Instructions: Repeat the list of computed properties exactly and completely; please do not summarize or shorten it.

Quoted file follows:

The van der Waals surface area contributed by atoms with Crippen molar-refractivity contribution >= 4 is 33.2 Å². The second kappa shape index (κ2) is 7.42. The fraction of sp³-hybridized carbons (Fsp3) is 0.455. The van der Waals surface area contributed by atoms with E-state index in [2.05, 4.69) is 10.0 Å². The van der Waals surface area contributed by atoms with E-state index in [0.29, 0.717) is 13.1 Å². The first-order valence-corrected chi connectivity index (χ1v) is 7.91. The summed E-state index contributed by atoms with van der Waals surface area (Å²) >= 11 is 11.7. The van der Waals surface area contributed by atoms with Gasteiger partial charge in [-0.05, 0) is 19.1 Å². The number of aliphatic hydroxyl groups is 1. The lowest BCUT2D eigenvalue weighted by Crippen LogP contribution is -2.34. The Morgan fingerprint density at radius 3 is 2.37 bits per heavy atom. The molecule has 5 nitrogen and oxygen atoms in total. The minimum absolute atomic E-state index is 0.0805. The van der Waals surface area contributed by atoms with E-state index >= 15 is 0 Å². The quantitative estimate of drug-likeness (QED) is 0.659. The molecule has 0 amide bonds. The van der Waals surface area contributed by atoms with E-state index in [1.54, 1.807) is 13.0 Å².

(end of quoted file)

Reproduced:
The van der Waals surface area contributed by atoms with Crippen molar-refractivity contribution >= 4 is 33.2 Å². The second kappa shape index (κ2) is 7.42. The fraction of sp³-hybridized carbons (Fsp3) is 0.455. The van der Waals surface area contributed by atoms with E-state index in [2.05, 4.69) is 10.0 Å². The van der Waals surface area contributed by atoms with E-state index in [0.29, 0.717) is 13.1 Å². The first-order valence-corrected chi connectivity index (χ1v) is 7.91. The summed E-state index contributed by atoms with van der Waals surface area (Å²) >= 11 is 11.7. The van der Waals surface area contributed by atoms with Gasteiger partial charge in [-0.05, 0) is 19.1 Å². The number of aliphatic hydroxyl groups is 1. The lowest BCUT2D eigenvalue weighted by Crippen LogP contribution is -2.34. The Morgan fingerprint density at radius 3 is 2.37 bits per heavy atom. The molecule has 5 nitrogen and oxygen atoms in total. The minimum absolute atomic E-state index is 0.0805. The van der Waals surface area contributed by atoms with E-state index >= 15 is 0 Å². The quantitative estimate of drug-likeness (QED) is 0.659. The molecule has 0 amide bonds. The van der Waals surface area contributed by atoms with E-state index in [1.54, 1.807) is 13.0 Å².